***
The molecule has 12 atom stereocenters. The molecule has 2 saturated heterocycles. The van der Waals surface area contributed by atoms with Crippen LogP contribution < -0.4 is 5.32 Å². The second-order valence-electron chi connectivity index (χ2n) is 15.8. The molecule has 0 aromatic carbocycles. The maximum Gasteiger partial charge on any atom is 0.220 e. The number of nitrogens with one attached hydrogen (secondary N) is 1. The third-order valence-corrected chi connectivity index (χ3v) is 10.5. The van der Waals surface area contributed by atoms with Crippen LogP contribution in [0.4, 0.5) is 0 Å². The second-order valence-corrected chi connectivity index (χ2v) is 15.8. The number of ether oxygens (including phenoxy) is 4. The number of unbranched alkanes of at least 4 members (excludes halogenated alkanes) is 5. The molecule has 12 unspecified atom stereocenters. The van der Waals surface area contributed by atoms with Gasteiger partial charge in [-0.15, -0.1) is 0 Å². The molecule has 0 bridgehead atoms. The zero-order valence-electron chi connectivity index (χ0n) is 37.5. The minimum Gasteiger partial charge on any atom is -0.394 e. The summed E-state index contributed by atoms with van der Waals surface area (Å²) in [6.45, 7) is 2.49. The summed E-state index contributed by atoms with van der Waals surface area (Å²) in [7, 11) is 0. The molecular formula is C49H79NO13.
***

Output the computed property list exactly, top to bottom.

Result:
The molecule has 12 atom stereocenters. The molecule has 2 saturated heterocycles. The van der Waals surface area contributed by atoms with Crippen LogP contribution < -0.4 is 5.32 Å². The second-order valence-electron chi connectivity index (χ2n) is 15.8. The molecule has 0 aromatic carbocycles. The maximum Gasteiger partial charge on any atom is 0.220 e. The number of nitrogens with one attached hydrogen (secondary N) is 1. The third-order valence-corrected chi connectivity index (χ3v) is 10.5. The van der Waals surface area contributed by atoms with Crippen LogP contribution in [0.4, 0.5) is 0 Å². The second-order valence-corrected chi connectivity index (χ2v) is 15.8. The number of ether oxygens (including phenoxy) is 4. The number of unbranched alkanes of at least 4 members (excludes halogenated alkanes) is 5. The molecule has 12 unspecified atom stereocenters. The van der Waals surface area contributed by atoms with Gasteiger partial charge in [-0.15, -0.1) is 0 Å². The molecule has 0 bridgehead atoms. The zero-order valence-electron chi connectivity index (χ0n) is 37.5. The minimum Gasteiger partial charge on any atom is -0.394 e. The summed E-state index contributed by atoms with van der Waals surface area (Å²) in [6.45, 7) is 2.49. The summed E-state index contributed by atoms with van der Waals surface area (Å²) in [7, 11) is 0. The molecular formula is C49H79NO13.